Mapping entire genomes is just the beginning for Jonathan Wendel, who studies how plants — specifically cotton — evolve and diversify.
Wendel, a Distinguished Professor and Chair of the Department of Ecology, Evolution, and Organismal Biology at Iowa State University, studies evolutionary biology to understand how biodiversity arises.
"Cotton is just an incredibly useful model for addressing that fundamentally interesting question of biodiversity that everybody on the planet is interested in even if they don’t realize it," Wendel said. "Because all of their food and everything they do, their whole world, revolves around this diversity that sustains, clothes, and feeds us."
In 2012 Wendel helped sequence the entire genome of diploid cotton, meaning, like humans, it received one set of genes from each parent. The cotton of blue jeans, Q-tips and daily life, though, is mostly polyploid, having received two sets of genes from its two different ancestral parents.
Wendel recently received a grant from the National Science Foundation to determine the sequence of 600 more cotton genomes, including both diploid and the polyploid species. But sequencing the genes is just the beginning of the research.
"We can now sequence genomes pretty easily," Wendel said.
But understanding how all the genes work together gets very complex and isn’t well understood yet.
“Diploid cotton has 40,000 genes, polyploid cotton has 80,000 genes, and they’re all singing in some sort of 80,000 part harmony with some sort of choral conductor,” Wendel said.
What Wendel does know is that polyploid cotton species produce softer, whiter, and more desirable cotton, which is useful to humans. Through his research he aims to understand why and how — how the extra genes have adapted and how they affect the structure and development of the plant to make the cotton more desirable for human uses. Wendel notes that all of our plants, including all food plants that sustain human life, have a history of polyploidy, so understanding this process is important for agricultural productivity.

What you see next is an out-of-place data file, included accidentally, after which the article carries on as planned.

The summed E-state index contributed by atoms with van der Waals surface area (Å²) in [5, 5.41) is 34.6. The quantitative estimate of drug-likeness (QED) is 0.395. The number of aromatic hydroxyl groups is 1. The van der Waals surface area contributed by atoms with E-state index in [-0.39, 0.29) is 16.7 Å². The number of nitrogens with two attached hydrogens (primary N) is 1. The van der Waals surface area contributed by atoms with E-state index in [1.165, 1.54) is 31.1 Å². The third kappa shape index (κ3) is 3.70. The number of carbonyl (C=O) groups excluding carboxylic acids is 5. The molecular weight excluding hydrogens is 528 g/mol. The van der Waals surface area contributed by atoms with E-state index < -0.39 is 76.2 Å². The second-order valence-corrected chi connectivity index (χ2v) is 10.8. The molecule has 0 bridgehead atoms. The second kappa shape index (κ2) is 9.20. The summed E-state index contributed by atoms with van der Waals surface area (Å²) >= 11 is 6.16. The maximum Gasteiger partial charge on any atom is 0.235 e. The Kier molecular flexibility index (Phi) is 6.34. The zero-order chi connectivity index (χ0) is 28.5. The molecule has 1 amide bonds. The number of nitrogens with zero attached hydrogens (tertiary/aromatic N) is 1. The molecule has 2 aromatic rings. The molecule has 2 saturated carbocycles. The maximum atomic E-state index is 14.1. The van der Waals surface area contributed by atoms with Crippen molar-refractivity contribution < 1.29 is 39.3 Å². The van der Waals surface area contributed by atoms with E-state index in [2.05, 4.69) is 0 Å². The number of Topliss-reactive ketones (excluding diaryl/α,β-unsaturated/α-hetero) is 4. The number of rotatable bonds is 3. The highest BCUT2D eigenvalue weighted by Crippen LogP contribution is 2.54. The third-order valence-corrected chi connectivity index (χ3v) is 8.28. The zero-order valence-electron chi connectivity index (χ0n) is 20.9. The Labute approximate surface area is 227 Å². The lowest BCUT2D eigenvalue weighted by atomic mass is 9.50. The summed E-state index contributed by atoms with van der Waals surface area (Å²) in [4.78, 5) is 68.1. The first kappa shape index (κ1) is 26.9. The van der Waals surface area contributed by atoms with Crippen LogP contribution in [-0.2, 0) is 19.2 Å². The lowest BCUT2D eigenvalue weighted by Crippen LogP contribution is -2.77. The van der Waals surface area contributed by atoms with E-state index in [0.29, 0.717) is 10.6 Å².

"I always ask the evolutionary questions because they’re the ones that are fundamentally important to everything," Wendel said. "They’re the ones that lead to diversity in nature, to the origin of crop plants — all of that is an evolutionary process."
Cotton is one of many plants that have been domesticated by humans over time, evolving through breeding, to become plants that are better suited for human needs. These domesticated plants become so common it is easy to forget that they differ from their wild ancestors.
"There’s nothing like cotton in nature," Wendel said. "There is nothing like an ear of maize in nature, or a head of broccoli. Humans created these through strong directional selection from ancestors that looked much worse."
Cotton that is farmed today was domesticated separately in Africa, the Indian subcontinent, northwest South America and the Yucatan peninsula. Of the four domesticated cotton species, two of these are diploid, and two are polyploid. Wendel marvels that “we have been given a replicated experiment initiated thousands of years ago by different, long-extinct cultures.”
In addition to these four domesticated species, many wild species of cotton still grow in nature and can be directly compared with the domesticated species.
"Normally people can’t work with fossils, they’re dead and gone," said Wendel. “But with domesticated plants where the wild ancestors still are growing, I have the before and after condition right in front of me. I can find out exactly how they’re different."
Wendel’s research aims to understand how the process of domestication changes, or evolves, the plant at a genetic level so that others can use that knowledge to continue improving cotton and other plants for human use. In addition, he hopes this knowledge improves our understanding of all plant life.
“It is such an exciting time to be a plant biologist,” Wendel said. "I wish I was starting now instead of 30 years ago because we’re just getting going."